Despite the lockdown on movement, socio-political injustice proved to be ongoing, threatening lives in the various forms of war, femicide, rape, racism, homophobia, and transphobia. The exhibition gathers artworks from around the globe highlighting these issues by combining resistance, connection, and empowerment strategies to emphasise group resilience and growing rage.

In a large-scale mural by illustrator Clémence Mira, called ‘Where’s Steve?’ 2022, Mira invites us to spot a portrait of Steve Maia Caniço - a French party-goer who lost his life during La Fête de la Musique (Music Day) in Nantes. A police intervention on account of noise ended in 14 people falling into the nearby river; Steve never came out. 

This governmental interruption of autonomous community development was counterproductive in that it united a previously fragmented scene leading to the founding of cooperative projects and platforms. One such platform is Space of Urgency, a community-led social and political initiative fostering collective resilience and rituals. The exhibition will include Space of Urgency ongoing research accompanied by filmed interviews by Jan Beddegenoodts.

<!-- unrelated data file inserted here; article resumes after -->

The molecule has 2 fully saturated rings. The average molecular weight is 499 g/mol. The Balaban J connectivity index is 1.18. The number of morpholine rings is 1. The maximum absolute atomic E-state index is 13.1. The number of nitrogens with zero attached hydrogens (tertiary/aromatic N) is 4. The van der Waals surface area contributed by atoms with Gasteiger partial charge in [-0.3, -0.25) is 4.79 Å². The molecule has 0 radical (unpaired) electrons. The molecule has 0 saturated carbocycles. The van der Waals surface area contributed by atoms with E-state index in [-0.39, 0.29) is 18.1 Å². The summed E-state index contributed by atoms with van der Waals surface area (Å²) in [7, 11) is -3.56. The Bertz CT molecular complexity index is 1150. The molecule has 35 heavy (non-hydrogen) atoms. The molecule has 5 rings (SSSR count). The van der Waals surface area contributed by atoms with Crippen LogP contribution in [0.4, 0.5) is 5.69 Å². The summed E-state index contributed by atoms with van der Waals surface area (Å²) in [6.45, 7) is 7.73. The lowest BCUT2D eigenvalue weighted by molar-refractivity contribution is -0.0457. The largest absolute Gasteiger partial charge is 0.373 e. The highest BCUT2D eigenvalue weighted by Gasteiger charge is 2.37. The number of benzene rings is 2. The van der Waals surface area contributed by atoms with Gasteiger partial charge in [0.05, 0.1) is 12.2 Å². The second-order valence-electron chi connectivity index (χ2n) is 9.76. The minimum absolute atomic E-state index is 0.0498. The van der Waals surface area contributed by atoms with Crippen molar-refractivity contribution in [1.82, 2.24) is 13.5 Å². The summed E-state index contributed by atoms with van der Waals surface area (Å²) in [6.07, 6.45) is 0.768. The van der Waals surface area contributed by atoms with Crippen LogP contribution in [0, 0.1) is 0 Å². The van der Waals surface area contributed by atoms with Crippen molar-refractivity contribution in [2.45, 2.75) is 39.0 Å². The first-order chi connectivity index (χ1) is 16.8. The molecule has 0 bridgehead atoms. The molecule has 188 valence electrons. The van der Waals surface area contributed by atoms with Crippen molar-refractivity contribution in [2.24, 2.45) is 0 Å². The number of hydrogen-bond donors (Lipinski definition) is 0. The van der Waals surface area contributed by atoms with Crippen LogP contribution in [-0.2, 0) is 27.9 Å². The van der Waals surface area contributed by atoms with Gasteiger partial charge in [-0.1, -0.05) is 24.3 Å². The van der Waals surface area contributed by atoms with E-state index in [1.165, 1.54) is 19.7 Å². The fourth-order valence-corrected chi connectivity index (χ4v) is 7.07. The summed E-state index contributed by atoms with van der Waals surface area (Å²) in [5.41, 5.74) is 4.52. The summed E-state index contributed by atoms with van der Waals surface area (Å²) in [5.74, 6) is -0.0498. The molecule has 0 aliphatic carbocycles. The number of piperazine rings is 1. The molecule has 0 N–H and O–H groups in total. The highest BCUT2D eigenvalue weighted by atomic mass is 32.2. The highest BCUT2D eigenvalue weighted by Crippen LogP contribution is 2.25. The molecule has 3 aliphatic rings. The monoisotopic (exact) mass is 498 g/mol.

Prohibition of free spaces extends in modern-day beyond the dance floor and into surveilled public space. In Liam Young's work, ‘Choreographic Camouflage’, 2021. Young as director and speculative architect worked in collaboration with choreographer Jacob Jonas in creating performance in digital realm to glitch the detection algorithms of surveillance software in the city, demonstrating the agency dance restores to individual bodies in an oppressive society. The work has been inspired by technology used during the 2019-2020 Hong Kong protests.